Dec 312015
 

82513-thumb140This winter, my gaming group is exploring adventures from the now-defunct third edition of Warhammer Fantasy Role-play series using my own custom “Warhammer World” game system. The system has been working well for us, already working on the third revision, but for this review, I will be reviewing The Winds of Change adventure from the perspective of how much fun it could be for your own table, game system aside.

Summary: This is one of my favourite urban fantasy adventures, featuring an evocative setting, engaging NPCs and a thrilling mystery.

There are spoilers below, so if you might play it, don’t ruin your fun!


The Winds of Change is an adventure for Warhammer Fantasy Role-play Third Edition found in The Winds of Magic expansion to the game, covering the world of wizards and the forces of Chaos. There are two books that make up this product (along with cards and a bunch of bits and such). The adventure is found in the second of the two books, called Liber Mutatis, (the Book of Change). I won’t go into the game system except to say I really like the setting and the flavour of magic in the Warhammer universe.

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The adventure itself is set in the Imperial capital city, Altdorf and focuses on a missing apprentice wizard from one of the Colleges of Magic. The heroes are asked to find out what happened to him and their search quickly focuses in on one of the slums of Altdorf called Ogasse, and a particular square, Schmutzplatz, which features a tall crumbling clock tower in the centre.

The adventure does an amazing job detailing the square and its residents, creating a living, breathing locale. In urban adventures, it’s easy for the players to feel lost in a city, but in this one, by focusing on the square and the buildings surrounding it, it feels very real and you have a strong sense of where you are. The descriptions are wonderful, but it’s truly the focus on the small area within the larger city that grounds the adventure.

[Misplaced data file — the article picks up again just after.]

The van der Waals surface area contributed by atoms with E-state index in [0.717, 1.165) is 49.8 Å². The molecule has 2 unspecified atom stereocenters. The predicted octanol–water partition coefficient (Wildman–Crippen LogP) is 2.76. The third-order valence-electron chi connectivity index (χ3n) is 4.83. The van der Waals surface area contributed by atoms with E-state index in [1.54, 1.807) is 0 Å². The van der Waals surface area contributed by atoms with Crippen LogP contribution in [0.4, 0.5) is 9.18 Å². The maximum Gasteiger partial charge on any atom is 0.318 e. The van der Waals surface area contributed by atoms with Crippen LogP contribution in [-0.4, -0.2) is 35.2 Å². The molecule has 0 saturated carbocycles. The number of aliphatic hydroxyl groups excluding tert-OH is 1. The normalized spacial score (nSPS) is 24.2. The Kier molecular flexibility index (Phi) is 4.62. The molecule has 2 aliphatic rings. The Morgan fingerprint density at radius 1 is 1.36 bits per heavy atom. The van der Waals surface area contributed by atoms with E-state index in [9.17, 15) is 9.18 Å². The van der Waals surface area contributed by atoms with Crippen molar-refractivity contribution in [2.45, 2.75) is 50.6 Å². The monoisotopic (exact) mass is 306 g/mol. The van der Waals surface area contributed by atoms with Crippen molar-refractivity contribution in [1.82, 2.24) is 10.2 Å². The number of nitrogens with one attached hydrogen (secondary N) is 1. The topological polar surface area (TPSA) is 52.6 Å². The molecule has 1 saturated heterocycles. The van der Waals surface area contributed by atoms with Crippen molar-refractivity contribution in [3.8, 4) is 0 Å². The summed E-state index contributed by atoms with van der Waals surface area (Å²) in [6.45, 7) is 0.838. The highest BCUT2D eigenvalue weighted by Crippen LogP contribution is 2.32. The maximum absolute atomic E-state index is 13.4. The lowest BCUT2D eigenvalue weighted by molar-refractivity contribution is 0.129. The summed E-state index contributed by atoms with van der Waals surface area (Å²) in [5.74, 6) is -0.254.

Further strengthening the theme of the adventure, every major building around the square has a bird motif (The Eagle of Luccini, the Dove of Love, Magpie’s Pawn Shop, the Owl’s Quill, etc.), without being overwhelming. This fits with the adventure’s overall theme, and was something else that I also really appreciated, tying it all together.

For my table, I took things a step further in building the feel of the Schmutzplatz, using some of my terrain to recreate it. Below, you can see the central clock tower, the large tavern (Eagle of Luccini), on the left hand side, Magpie’s Pawn Shop, across the Eagle there is the Old World of Bird and across from the Pawn Shop, the Dove of Love (a soup kitchen) and finally the Owl’s Quill (a Dwarven scribe’s shop) next to the Eagle.

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There is, of course, something foul (pardon the pun) going on in the Schmutzplatz, but (tied in to the disappearance), also reward posters for the Monster of Ogasse, a creature that everyone knows someone who has seen it, but very few have actually seen. This helps to create an atmosphere of fear and rumour.

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The plot has to do with kidnapping the apprentice wizards by the cult to use them as sacrifices in a ritual to bring forth a demon, which is good, but I really like the subplot that they’re seeding the population with demonic eggs, disguised in the food, which cause mutations and ultimately, transformation into birdlike creatures – that not-so-coincidentally resemble descriptions of the Monster of Ogasse. This subplot is lots of fun and is new and original, as opposed to the overused trope of cultists trying to summon a demon.